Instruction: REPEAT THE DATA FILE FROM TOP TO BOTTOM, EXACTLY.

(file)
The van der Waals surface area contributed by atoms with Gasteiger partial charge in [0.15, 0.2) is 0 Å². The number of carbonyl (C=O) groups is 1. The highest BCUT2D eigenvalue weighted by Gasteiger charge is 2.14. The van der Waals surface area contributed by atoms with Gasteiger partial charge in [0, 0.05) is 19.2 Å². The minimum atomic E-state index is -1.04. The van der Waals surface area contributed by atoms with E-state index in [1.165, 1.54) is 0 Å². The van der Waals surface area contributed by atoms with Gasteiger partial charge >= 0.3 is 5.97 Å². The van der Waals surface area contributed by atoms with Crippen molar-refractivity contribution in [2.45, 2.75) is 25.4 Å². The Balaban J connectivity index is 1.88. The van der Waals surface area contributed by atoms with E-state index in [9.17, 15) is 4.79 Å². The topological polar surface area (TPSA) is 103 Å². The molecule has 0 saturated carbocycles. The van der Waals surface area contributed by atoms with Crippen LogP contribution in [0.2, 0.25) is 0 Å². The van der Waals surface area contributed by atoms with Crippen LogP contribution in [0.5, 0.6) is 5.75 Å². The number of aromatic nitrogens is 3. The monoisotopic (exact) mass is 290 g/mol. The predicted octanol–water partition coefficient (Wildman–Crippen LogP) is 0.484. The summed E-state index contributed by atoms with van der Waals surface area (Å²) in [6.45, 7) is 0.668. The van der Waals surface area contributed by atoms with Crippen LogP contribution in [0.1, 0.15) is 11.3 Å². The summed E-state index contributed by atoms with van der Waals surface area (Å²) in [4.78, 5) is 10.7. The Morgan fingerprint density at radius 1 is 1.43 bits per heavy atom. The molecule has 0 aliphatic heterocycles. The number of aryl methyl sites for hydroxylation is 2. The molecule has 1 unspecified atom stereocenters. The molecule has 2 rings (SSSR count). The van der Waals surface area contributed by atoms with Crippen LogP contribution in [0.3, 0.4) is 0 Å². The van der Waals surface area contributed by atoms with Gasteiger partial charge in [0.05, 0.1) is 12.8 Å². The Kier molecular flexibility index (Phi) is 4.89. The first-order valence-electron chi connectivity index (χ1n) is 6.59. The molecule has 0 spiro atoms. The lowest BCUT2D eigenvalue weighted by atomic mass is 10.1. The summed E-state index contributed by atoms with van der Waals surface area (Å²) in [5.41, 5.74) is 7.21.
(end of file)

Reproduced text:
The van der Waals surface area contributed by atoms with Gasteiger partial charge in [0.15, 0.2) is 0 Å². The number of carbonyl (C=O) groups is 1. The highest BCUT2D eigenvalue weighted by Gasteiger charge is 2.14. The van der Waals surface area contributed by atoms with Gasteiger partial charge in [0, 0.05) is 19.2 Å². The minimum atomic E-state index is -1.04. The van der Waals surface area contributed by atoms with E-state index in [1.165, 1.54) is 0 Å². The van der Waals surface area contributed by atoms with Gasteiger partial charge >= 0.3 is 5.97 Å². The van der Waals surface area contributed by atoms with Crippen molar-refractivity contribution in [2.45, 2.75) is 25.4 Å². The Balaban J connectivity index is 1.88. The van der Waals surface area contributed by atoms with E-state index in [9.17, 15) is 4.79 Å². The topological polar surface area (TPSA) is 103 Å². The molecule has 0 saturated carbocycles. The van der Waals surface area contributed by atoms with Crippen LogP contribution in [0.2, 0.25) is 0 Å². The van der Waals surface area contributed by atoms with Crippen LogP contribution in [0.5, 0.6) is 5.75 Å². The number of aromatic nitrogens is 3. The monoisotopic (exact) mass is 290 g/mol. The predicted octanol–water partition coefficient (Wildman–Crippen LogP) is 0.484. The summed E-state index contributed by atoms with van der Waals surface area (Å²) in [6.45, 7) is 0.668. The van der Waals surface area contributed by atoms with Crippen LogP contribution in [0.1, 0.15) is 11.3 Å². The summed E-state index contributed by atoms with van der Waals surface area (Å²) in [4.78, 5) is 10.7. The Morgan fingerprint density at radius 1 is 1.43 bits per heavy atom. The molecule has 0 aliphatic heterocycles. The number of aryl methyl sites for hydroxylation is 2. The molecule has 1 unspecified atom stereocenters. The molecule has 2 rings (SSSR count). The van der Waals surface area contributed by atoms with Crippen LogP contribution in [0.3, 0.4) is 0 Å². The van der Waals surface area contributed by atoms with Gasteiger partial charge in [0.05, 0.1) is 12.8 Å². The Kier molecular flexibility index (Phi) is 4.89. The first-order valence-electron chi connectivity index (χ1n) is 6.59. The molecule has 0 spiro atoms. The lowest BCUT2D eigenvalue weighted by atomic mass is 10.1. The summed E-state index contributed by atoms with van der Waals surface area (Å²) in [5.41, 5.74) is 7.21.